Box Moth, Box Blight, Topiary & Parterres

The Parterre at Barrow Court 2017

Evergreen Structure for Year Round Interest

The strong architecture of clipped evergreens is an important feature for a lot of gardens and a lot of clients. Other than being winter green, one of their strongest features is how they provide a framework for more dynamic herbaceous planting. However, the question asked, is green a colour we are in short supply of in the UK? Over winter the colour and structure of dogwoods, willows, ornamental grasses, herbaceous seedheads can be as decorative as static evergreens.  I guess I’d better lay my cards on the table; I do consider the ‘notoriously malodorous’ Box, Buxus sempervirens, to be an ‘evil & loathsome’ plant.  400 year old opinions but still relevant today. My prejudice comes from having to regularly trim half a kilometre of box hedging, part of the regular maintenance of a Victorian parterre at Barrow Court in North Somerset.

Maintenance of A Victorian Box Parterre

Managing the Box Parterre at Barrow Court during my original tenure (2011-18) was focused around the sporadic but firmly established outbreaks of Box Blight. It was decided to shift to winter cutting, avoiding the times of year when the fungus responsible for Box blight was active. One of the species responsible for the disease can spread voraciously through the cut leaves that result from trimming. Cutting during the dormant season, in theory, eliminated this risk. Box is hardy enough to recover from any frost damage – more so than from the fungal disease.

Winter Trimming of the Box Parterre 2016

Specialists were contracted to apply a fungicide spray seasonally but the impacts on the environment of these toxic pesticides are significant. The Blight is still present today.

Having recently returned to Barrow Court (Autumn 2023) currently my focus is on restoration of the parterre borders, Ed Butler and his motley crew now strive to make the box hedging itself look good. It’s interesting to see the original design of the Victorian parterres at Barrow Court where Box was originally not used. The geometric arrangement of flower beds, overlooked by the main house were planted solely with herbaceous perennials. The designer, F. Inigo Thomas (1865-1950) hated Victorian bedding and looked to ‘old-fashioned’ flowers to decorate his formal designs. A Victorian re-creation of an Elizabethan garden.

The Herbaceous Border Parterres at Barrow Court c. 1900

Evergreens have always been held in high value in the garden. John Parkinson’s Paradisi in Sole Paradisus Terrestris (a play on the authors name, The Terrestrial Paradise of the Park-in-the-Sun) published in 1629 included comprehensive details of plants used solely for the pleasure garden, featuring designs for knot gardens.  These included  borders of privet, sweet briar, whitethorn, roses, lavender, rosemary, sage, southernwood, cotton lavender or pyracantha. The knots and ‘trayles’ within are defined by herbs and shrubs of which thrift was singled out for its value as an evergreen bushy herb easily trimmed with shears.  Other recommendations were hyssop, germander, marjoram, savoury and thyme and especially cotton lavender. His particular recommendation however is kept for box (rare & novel in the early 17th century) principally because it is evergreen, hardy, long lived and low maintenance. The edges of the surrounding border and the beds and trayles within were to be defined with lead (good for bending to the shape of your knot), oak boards (reserved for those knots comprised solely of straight lines), pebbles and, particularly impressive, the bones of sheep which, Parkinson insists will ‘prettily grace the ground’.  I’ve not convinced anyone to use left over bones from the Sunday roast for border edging yet. There is always time. An important note about these designs was that after 3 years they were generally past there best and needed replacing with new plants.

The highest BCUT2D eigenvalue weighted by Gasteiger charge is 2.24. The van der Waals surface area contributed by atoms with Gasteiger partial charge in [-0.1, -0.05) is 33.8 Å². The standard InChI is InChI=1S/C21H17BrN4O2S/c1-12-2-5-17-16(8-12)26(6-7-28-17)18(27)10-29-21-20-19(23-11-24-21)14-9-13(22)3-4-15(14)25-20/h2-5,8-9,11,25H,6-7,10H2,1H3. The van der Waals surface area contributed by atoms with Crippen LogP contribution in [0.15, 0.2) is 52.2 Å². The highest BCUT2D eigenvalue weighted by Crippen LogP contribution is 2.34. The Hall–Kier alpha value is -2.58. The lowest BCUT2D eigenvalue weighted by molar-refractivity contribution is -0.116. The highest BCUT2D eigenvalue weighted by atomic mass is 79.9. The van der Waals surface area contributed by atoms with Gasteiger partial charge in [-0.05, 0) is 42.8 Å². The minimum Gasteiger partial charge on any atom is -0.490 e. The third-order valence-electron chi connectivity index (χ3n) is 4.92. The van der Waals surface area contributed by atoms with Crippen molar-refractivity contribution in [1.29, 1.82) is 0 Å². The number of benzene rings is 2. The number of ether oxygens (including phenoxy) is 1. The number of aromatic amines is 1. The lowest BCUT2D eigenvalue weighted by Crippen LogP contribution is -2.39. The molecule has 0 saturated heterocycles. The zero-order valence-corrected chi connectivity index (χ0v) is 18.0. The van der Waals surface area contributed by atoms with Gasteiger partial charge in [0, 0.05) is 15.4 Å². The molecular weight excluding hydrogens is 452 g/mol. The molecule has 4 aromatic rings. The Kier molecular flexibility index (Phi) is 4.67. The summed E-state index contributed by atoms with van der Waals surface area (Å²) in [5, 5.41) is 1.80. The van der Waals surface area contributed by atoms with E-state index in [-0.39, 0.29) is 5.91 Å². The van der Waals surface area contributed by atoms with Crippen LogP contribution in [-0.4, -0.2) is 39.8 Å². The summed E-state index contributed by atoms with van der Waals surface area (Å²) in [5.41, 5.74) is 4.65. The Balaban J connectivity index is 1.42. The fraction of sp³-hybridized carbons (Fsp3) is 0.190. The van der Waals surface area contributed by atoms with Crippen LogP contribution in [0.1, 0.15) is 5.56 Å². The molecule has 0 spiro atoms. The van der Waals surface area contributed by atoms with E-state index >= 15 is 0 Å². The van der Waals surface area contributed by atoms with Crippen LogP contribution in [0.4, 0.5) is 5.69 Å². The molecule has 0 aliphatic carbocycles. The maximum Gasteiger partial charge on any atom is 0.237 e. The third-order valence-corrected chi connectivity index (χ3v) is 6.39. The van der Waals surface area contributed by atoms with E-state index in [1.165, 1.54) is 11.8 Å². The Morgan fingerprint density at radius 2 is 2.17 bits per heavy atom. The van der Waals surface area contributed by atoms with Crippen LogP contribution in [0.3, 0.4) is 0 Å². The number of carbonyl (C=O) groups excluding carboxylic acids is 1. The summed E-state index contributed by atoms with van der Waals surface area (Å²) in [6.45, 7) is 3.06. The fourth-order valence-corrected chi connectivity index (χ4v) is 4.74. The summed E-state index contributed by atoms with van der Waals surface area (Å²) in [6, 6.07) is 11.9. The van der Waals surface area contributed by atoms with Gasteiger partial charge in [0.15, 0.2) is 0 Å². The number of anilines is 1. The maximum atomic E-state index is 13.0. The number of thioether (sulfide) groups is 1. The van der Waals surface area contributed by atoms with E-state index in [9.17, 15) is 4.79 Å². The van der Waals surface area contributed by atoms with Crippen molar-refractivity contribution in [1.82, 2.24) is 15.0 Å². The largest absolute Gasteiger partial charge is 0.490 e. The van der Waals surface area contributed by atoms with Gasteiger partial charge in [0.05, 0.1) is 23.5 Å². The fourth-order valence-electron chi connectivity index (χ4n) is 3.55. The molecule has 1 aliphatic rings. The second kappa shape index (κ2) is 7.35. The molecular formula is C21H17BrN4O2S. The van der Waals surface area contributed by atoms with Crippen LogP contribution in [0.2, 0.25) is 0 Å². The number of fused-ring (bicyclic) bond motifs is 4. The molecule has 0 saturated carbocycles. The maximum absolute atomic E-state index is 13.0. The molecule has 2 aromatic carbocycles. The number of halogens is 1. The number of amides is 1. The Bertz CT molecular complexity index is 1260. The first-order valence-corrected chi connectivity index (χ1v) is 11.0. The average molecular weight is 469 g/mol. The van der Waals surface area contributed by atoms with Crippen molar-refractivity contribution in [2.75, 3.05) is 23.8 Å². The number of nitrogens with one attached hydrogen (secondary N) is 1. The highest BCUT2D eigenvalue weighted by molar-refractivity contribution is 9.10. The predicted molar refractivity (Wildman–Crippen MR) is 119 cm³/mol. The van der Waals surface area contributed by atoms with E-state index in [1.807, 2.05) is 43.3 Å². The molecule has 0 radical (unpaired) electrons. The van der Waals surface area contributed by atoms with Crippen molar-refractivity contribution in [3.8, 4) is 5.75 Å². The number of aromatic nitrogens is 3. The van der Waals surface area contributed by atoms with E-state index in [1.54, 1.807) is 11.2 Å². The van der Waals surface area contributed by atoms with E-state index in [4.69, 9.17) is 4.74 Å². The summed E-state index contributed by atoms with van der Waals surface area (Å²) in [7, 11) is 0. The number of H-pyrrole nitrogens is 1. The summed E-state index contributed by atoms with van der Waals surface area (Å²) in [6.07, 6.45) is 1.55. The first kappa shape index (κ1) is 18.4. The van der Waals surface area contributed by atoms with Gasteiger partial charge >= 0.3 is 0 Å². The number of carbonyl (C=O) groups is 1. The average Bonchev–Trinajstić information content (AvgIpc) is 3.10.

Box Moth Caterpillar Cydalima perspectalis

First reported in the UK in 2007, the Box Moth has replaced Box Blight as its principal pest and disease. In some of our gardens, particularly in South Gloucestershire, Spring 2024, it is rife.

The Box balls above will be completely bare in no time.

Below a medley of Box Moth Larvae and some replacement planting of topiary specimens. Phillyrea particularly looking good.

Pheromone traps, nematodes, biological insecticides, health mixes; a flourishing industry has developed around Box with an arsenal of products available to manage the impact of blight and the caterpillar, though its troublesome that major outlets still sell products that aren’t approved for use in UK amenity situations; products that are non selective when it comes to insect larvae control, killing all moth & butterfly larvae. DiPel a non selective biological insecticide was the only pesticide approved for control of Box Moth Caterpillar to be used by suitably qualified operators. Box T Pro  appeared in 2023 and is “a mating disruption system for managing box tree caterpillar. It is an approved and registered professional plant protection product for use by staff qualified to use professional plant protection products. Used in conjunction with other controls, part of an Integrated Pest Management programme”.

If the box topiary or parterre is a significant feature then its worth investing these resources into its continued health. The financial and ecological impact must be taken into account though which is why a number of our gardens are looking at Box alternatives.

Box Topiary is Dead, Long Live Box Topiary

to be continued…….